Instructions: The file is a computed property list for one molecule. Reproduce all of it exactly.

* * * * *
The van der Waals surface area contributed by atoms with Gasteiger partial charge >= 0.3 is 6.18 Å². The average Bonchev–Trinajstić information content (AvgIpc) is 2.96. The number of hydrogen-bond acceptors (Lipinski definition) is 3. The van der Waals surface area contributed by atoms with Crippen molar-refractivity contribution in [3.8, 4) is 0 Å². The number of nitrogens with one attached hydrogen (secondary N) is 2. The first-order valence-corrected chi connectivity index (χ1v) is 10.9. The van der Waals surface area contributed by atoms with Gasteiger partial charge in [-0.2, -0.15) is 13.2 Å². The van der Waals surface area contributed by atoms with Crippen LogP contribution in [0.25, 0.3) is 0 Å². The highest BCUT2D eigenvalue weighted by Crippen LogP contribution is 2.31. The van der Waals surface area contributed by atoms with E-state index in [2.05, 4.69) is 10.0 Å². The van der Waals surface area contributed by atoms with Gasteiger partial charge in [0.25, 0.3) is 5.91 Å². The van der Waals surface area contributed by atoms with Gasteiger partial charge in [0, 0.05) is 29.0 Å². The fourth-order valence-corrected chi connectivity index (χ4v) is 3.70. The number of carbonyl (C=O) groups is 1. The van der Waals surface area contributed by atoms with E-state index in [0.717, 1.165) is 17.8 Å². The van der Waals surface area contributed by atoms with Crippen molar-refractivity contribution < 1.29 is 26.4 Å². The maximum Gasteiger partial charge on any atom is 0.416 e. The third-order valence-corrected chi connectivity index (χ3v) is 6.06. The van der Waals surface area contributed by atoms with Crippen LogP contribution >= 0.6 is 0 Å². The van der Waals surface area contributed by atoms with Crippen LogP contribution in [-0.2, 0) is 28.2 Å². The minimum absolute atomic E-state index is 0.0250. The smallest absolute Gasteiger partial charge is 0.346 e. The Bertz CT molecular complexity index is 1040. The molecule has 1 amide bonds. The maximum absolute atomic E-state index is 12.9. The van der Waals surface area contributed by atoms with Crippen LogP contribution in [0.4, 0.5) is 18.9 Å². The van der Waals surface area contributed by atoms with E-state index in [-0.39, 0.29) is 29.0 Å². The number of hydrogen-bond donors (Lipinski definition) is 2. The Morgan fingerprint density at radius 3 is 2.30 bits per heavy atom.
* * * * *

The van der Waals surface area contributed by atoms with Gasteiger partial charge >= 0.3 is 6.18 Å². The average Bonchev–Trinajstić information content (AvgIpc) is 2.96. The number of hydrogen-bond acceptors (Lipinski definition) is 3. The van der Waals surface area contributed by atoms with Crippen molar-refractivity contribution in [3.8, 4) is 0 Å². The number of nitrogens with one attached hydrogen (secondary N) is 2. The first-order valence-corrected chi connectivity index (χ1v) is 10.9. The van der Waals surface area contributed by atoms with Gasteiger partial charge in [-0.2, -0.15) is 13.2 Å². The van der Waals surface area contributed by atoms with Crippen LogP contribution in [0.25, 0.3) is 0 Å². The highest BCUT2D eigenvalue weighted by Crippen LogP contribution is 2.31. The van der Waals surface area contributed by atoms with E-state index in [2.05, 4.69) is 10.0 Å². The van der Waals surface area contributed by atoms with Gasteiger partial charge in [0.25, 0.3) is 5.91 Å². The van der Waals surface area contributed by atoms with Gasteiger partial charge in [0, 0.05) is 29.0 Å². The fourth-order valence-corrected chi connectivity index (χ4v) is 3.70. The number of carbonyl (C=O) groups is 1. The van der Waals surface area contributed by atoms with E-state index in [0.717, 1.165) is 17.8 Å². The van der Waals surface area contributed by atoms with Crippen molar-refractivity contribution < 1.29 is 26.4 Å². The maximum Gasteiger partial charge on any atom is 0.416 e. The third-order valence-corrected chi connectivity index (χ3v) is 6.06. The van der Waals surface area contributed by atoms with Crippen LogP contribution >= 0.6 is 0 Å². The van der Waals surface area contributed by atoms with Crippen LogP contribution in [-0.2, 0) is 28.2 Å². The minimum absolute atomic E-state index is 0.0250. The smallest absolute Gasteiger partial charge is 0.346 e. The Bertz CT molecular complexity index is 1040. The molecule has 1 amide bonds. The maximum absolute atomic E-state index is 12.9. The van der Waals surface area contributed by atoms with Crippen LogP contribution in [0.4, 0.5) is 18.9 Å². The van der Waals surface area contributed by atoms with E-state index in [-0.39, 0.29) is 29.0 Å². The number of hydrogen-bond donors (Lipinski definition) is 2. The Morgan fingerprint density at radius 3 is 2.30 bits per heavy atom.